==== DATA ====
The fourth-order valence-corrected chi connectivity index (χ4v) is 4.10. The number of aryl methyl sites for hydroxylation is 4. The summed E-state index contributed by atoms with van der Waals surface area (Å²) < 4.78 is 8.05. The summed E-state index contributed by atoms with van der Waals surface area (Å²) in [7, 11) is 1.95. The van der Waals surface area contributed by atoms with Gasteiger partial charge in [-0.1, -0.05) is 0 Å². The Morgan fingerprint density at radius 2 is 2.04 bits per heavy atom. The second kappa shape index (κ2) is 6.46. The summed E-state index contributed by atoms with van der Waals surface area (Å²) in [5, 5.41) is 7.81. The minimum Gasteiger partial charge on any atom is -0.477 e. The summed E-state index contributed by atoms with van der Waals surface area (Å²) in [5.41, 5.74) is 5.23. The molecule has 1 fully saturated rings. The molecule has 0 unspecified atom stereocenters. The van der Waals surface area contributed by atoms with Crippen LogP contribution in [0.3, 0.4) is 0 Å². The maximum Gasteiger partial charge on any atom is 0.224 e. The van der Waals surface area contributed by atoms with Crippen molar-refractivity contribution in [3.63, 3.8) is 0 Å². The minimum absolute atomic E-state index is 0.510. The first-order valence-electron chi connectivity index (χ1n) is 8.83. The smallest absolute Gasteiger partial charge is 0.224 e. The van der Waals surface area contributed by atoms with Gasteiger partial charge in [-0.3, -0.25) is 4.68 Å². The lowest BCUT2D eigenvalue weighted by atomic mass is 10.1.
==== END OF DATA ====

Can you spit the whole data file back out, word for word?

The fourth-order valence-corrected chi connectivity index (χ4v) is 4.10. The number of aryl methyl sites for hydroxylation is 4. The summed E-state index contributed by atoms with van der Waals surface area (Å²) < 4.78 is 8.05. The summed E-state index contributed by atoms with van der Waals surface area (Å²) in [7, 11) is 1.95. The van der Waals surface area contributed by atoms with Gasteiger partial charge in [-0.1, -0.05) is 0 Å². The Morgan fingerprint density at radius 2 is 2.04 bits per heavy atom. The second kappa shape index (κ2) is 6.46. The summed E-state index contributed by atoms with van der Waals surface area (Å²) in [5, 5.41) is 7.81. The minimum Gasteiger partial charge on any atom is -0.477 e. The summed E-state index contributed by atoms with van der Waals surface area (Å²) in [5.41, 5.74) is 5.23. The molecule has 1 fully saturated rings. The molecule has 0 unspecified atom stereocenters. The van der Waals surface area contributed by atoms with Crippen LogP contribution in [0.3, 0.4) is 0 Å². The maximum Gasteiger partial charge on any atom is 0.224 e. The van der Waals surface area contributed by atoms with Crippen molar-refractivity contribution in [3.63, 3.8) is 0 Å². The minimum absolute atomic E-state index is 0.510. The first-order valence-electron chi connectivity index (χ1n) is 8.83. The smallest absolute Gasteiger partial charge is 0.224 e. The van der Waals surface area contributed by atoms with Gasteiger partial charge in [-0.3, -0.25) is 4.68 Å². The lowest BCUT2D eigenvalue weighted by atomic mass is 10.1.